The time is here to find out, does your business have the greenest commuters. CommuteSmart Seacoast is having their CommuteSmart Seacoast B2B Challenge June 8 through June 19. CommuteSmart Seacoast is a transportation management association which promotes smart commuting including carpooling, riding the bus, walking, and teleworking. The CommuteSmart Seacoast B2B Challenge is to find out who has the smartest and greenest commuting workforce in the New Hampshire Seacoast. All New Hampshire Seacoast businesses are eligible, and encouraged, to enter the challenge.
What does the challenge involve? Companies who have registered will have their employees log their commute into the system.
There are three prizes:
Antrim Wind Energy LLC (“AWE”) has reached an agreement with the New England Forestry Foundation (“NEFF”) to advance conservation in southwestern New Hampshire. The agreement specifies that if AWE’s planned 28.8 MW wind farm in Antrim, New Hampshire gains all necessary approvals and proceeds to construction, AWE will make a payment of $100,000 to NEFF to permanently conserve valuable working forest land in southern New Hampshire. This payment and the resulting land conservation will be in addition to the 908 acres of contiguous forestland that the project has already conserved in the vicinity of the wind project. The additional offsite conservation accomplished through this agreement will make a valuable contribution to conservation interests in the region, and will enhance and sustain the region’s aesthetic character, wildlife habitat, working landscape, and public use and enjoyment.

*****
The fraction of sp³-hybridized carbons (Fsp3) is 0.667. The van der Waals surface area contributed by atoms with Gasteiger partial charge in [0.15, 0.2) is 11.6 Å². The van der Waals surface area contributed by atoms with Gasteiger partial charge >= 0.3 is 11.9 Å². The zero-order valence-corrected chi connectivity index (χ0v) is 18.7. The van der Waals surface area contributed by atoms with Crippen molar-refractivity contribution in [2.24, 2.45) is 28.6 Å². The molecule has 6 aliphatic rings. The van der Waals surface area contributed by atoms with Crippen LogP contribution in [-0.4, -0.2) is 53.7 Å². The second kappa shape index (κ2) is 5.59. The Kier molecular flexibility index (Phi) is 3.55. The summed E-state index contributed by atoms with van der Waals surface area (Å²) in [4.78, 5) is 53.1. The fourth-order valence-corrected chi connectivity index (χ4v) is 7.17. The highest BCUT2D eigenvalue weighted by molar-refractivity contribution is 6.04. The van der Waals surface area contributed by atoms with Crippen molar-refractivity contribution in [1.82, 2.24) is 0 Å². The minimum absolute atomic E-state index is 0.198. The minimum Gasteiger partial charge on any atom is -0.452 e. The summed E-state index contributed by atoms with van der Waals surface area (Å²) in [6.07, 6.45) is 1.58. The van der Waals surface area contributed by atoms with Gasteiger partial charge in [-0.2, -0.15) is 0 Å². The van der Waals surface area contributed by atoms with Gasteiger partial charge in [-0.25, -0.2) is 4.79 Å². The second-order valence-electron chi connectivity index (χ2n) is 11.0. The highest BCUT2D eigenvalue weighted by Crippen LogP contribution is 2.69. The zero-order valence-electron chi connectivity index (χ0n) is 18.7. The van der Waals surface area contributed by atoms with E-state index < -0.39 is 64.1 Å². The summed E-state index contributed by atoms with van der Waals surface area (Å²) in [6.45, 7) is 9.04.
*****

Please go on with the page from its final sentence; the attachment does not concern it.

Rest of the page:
The project will permanently preserve 800 acres of land and create enough emissions-free energy to serve approximately 13,500 average-sized New Hampshire homes per year while reducing CO2 emissions by almost 60,000 tons per year.